South Korea’s General Elections

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Snap elections were announced following Park Geun-hye’s forced removal from office, and the result of that installed Moon Jae-in as the next President of South Korea

Moon Jae-in was recently declared the winner in the South Korean presidential elections, and his win came as a bit of a surprise, given Moon’s past track record of having constantly protested against dynastical rule by Park Chung-hee and Park Geun-hye. The win for Moon can be regarded as a landslide and it comes as a breath of fresh air amidst the negativity that has been circulating around South Korean politics for quite some time now. Ever since, the last president, Park Geun-hye, was sent to prison following a parliament impeachment because of having taken bribes from large corporations with a friend, as well as both permitting her friend to interfere in policy-making and sharing state secrets with her, the next wise political step for South Korea has been shrouded in confusion.

Moon’s recent electoral victory has largely been about making the Korean state fairer. The gap between the rich and the poor, corruption in South Korean society because of the government’s close connections to big corporations, and the grievous difficulty in securing jobs for the young are major issues, which Moon should use his singular five-year term in power to address. Moon has promised to make his government more kind to the public’s concerns – more than half of his votes came from young people in their twenties and thirties, so over the big question of providing more employment opportunities to young South Koreans, which at the time is tough to get without good connections, Moon has promised job creation, primarily in the public sector, a portion of which will be targeted towards young people in South Korea.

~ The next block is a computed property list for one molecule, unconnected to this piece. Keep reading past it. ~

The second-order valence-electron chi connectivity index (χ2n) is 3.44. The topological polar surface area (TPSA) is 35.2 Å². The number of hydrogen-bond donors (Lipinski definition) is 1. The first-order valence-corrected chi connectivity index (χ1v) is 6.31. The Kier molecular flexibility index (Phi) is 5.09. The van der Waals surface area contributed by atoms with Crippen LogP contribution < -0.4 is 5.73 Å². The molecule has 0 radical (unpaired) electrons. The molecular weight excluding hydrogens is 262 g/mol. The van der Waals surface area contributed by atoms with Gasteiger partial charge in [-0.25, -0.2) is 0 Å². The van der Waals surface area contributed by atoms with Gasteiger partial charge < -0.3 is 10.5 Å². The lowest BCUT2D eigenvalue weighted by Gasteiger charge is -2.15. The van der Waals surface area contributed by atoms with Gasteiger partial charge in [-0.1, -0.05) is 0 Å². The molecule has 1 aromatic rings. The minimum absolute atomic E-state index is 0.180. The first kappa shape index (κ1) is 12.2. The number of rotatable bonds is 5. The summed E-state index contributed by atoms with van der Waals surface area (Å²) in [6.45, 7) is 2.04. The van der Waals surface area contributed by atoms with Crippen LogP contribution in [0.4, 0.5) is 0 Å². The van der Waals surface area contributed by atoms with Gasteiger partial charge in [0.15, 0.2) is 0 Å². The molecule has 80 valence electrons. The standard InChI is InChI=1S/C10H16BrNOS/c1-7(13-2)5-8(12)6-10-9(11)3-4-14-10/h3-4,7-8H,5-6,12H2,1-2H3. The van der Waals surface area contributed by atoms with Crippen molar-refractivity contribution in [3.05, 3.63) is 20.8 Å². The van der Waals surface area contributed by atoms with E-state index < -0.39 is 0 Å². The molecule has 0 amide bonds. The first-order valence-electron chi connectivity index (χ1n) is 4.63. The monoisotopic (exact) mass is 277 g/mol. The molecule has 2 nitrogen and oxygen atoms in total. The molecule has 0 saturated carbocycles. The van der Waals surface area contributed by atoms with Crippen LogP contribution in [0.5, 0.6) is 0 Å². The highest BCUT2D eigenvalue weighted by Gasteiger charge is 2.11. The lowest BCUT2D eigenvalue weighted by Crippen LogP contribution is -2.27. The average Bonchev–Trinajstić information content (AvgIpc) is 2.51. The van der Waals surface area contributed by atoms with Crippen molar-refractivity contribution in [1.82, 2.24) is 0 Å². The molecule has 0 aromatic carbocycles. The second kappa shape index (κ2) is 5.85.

Major challenges also exist for Moon over bettering relations with neighbour states: Japan, China and North Korea. South Korea and North Korea still do not see eye-to-eye on matters very much because of the latter’s constant insistence of ramming up nuclear developments. It’s so tough to imagine a different orientation of matters but Moon has offered to reach out if things improve – at the moment, President Trump is pressing for payment of a US-born missile-defence system (THAAD), which brews concern over South Korea’s relations with China because the communist state is already unhappy about THAAD’s use, leading it to boycott South Korean goods. Meanwhile, Japan’s trouble with South Korea is an entirely different one though – the state is not pleased with a revival of anti-Japan protests in South Korea, over what happened during the second world war.


China’s Economic Woes

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A major problem for China is economic uncertainty. This is in spite of the fact that growth rates are not expected to be cut for the nation. Fear is widespread over the uncertainty and its roots lie in the fear over the state’s hesitation to act warmly towards technocrats; the fear is not sprouting from this idea that it will be very difficult for China to become a stable income country.

Economic problems around the globe made the beginning of this year the worst post 1970. China, itself, is no longer just a picture of a Communist state on the rise. It is also a state where debt is a growing problem, trouble brews in the labor market and the country cannot really engage with the idea of Mao Zedong.